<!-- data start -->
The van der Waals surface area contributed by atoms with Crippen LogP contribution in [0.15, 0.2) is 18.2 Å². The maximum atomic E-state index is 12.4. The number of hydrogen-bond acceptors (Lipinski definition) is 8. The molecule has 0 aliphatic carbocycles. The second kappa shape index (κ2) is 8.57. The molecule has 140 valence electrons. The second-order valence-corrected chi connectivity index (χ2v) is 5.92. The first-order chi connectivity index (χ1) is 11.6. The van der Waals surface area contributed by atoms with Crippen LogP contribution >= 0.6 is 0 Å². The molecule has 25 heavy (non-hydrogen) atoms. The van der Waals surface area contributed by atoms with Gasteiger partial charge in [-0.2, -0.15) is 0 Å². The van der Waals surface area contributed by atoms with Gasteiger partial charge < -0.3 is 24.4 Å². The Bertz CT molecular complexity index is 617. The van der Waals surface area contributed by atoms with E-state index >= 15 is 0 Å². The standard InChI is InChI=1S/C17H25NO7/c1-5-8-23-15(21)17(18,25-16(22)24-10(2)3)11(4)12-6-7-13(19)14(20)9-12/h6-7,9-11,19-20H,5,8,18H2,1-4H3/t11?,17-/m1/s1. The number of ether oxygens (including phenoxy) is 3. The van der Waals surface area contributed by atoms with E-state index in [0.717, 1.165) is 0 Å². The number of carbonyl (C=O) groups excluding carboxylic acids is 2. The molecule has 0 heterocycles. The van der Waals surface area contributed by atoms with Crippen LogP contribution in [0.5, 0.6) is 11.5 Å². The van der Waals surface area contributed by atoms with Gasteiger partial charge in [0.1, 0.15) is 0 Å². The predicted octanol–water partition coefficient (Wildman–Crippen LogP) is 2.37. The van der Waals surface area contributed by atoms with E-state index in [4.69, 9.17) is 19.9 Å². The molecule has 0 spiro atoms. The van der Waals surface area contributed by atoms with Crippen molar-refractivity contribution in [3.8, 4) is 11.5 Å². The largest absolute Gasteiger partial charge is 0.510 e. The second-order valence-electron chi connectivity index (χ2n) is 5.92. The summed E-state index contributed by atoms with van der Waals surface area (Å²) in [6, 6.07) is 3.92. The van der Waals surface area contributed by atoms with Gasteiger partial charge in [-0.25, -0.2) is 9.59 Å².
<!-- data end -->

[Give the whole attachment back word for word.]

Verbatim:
The van der Waals surface area contributed by atoms with Crippen LogP contribution in [0.15, 0.2) is 18.2 Å². The maximum atomic E-state index is 12.4. The number of hydrogen-bond acceptors (Lipinski definition) is 8. The molecule has 0 aliphatic carbocycles. The second kappa shape index (κ2) is 8.57. The molecule has 140 valence electrons. The second-order valence-corrected chi connectivity index (χ2v) is 5.92. The first-order chi connectivity index (χ1) is 11.6. The van der Waals surface area contributed by atoms with Crippen LogP contribution >= 0.6 is 0 Å². The molecule has 25 heavy (non-hydrogen) atoms. The van der Waals surface area contributed by atoms with Gasteiger partial charge in [-0.2, -0.15) is 0 Å². The van der Waals surface area contributed by atoms with Gasteiger partial charge < -0.3 is 24.4 Å². The Bertz CT molecular complexity index is 617. The van der Waals surface area contributed by atoms with E-state index >= 15 is 0 Å². The standard InChI is InChI=1S/C17H25NO7/c1-5-8-23-15(21)17(18,25-16(22)24-10(2)3)11(4)12-6-7-13(19)14(20)9-12/h6-7,9-11,19-20H,5,8,18H2,1-4H3/t11?,17-/m1/s1. The number of ether oxygens (including phenoxy) is 3. The van der Waals surface area contributed by atoms with E-state index in [0.717, 1.165) is 0 Å². The number of carbonyl (C=O) groups excluding carboxylic acids is 2. The molecule has 0 heterocycles. The van der Waals surface area contributed by atoms with Crippen LogP contribution in [0.5, 0.6) is 11.5 Å². The van der Waals surface area contributed by atoms with Gasteiger partial charge in [0.1, 0.15) is 0 Å². The predicted octanol–water partition coefficient (Wildman–Crippen LogP) is 2.37. The van der Waals surface area contributed by atoms with E-state index in [4.69, 9.17) is 19.9 Å². The molecule has 0 spiro atoms. The van der Waals surface area contributed by atoms with Crippen molar-refractivity contribution in [3.8, 4) is 11.5 Å². The largest absolute Gasteiger partial charge is 0.510 e. The second-order valence-electron chi connectivity index (χ2n) is 5.92. The summed E-state index contributed by atoms with van der Waals surface area (Å²) in [6, 6.07) is 3.92. The van der Waals surface area contributed by atoms with Gasteiger partial charge in [-0.25, -0.2) is 9.59 Å².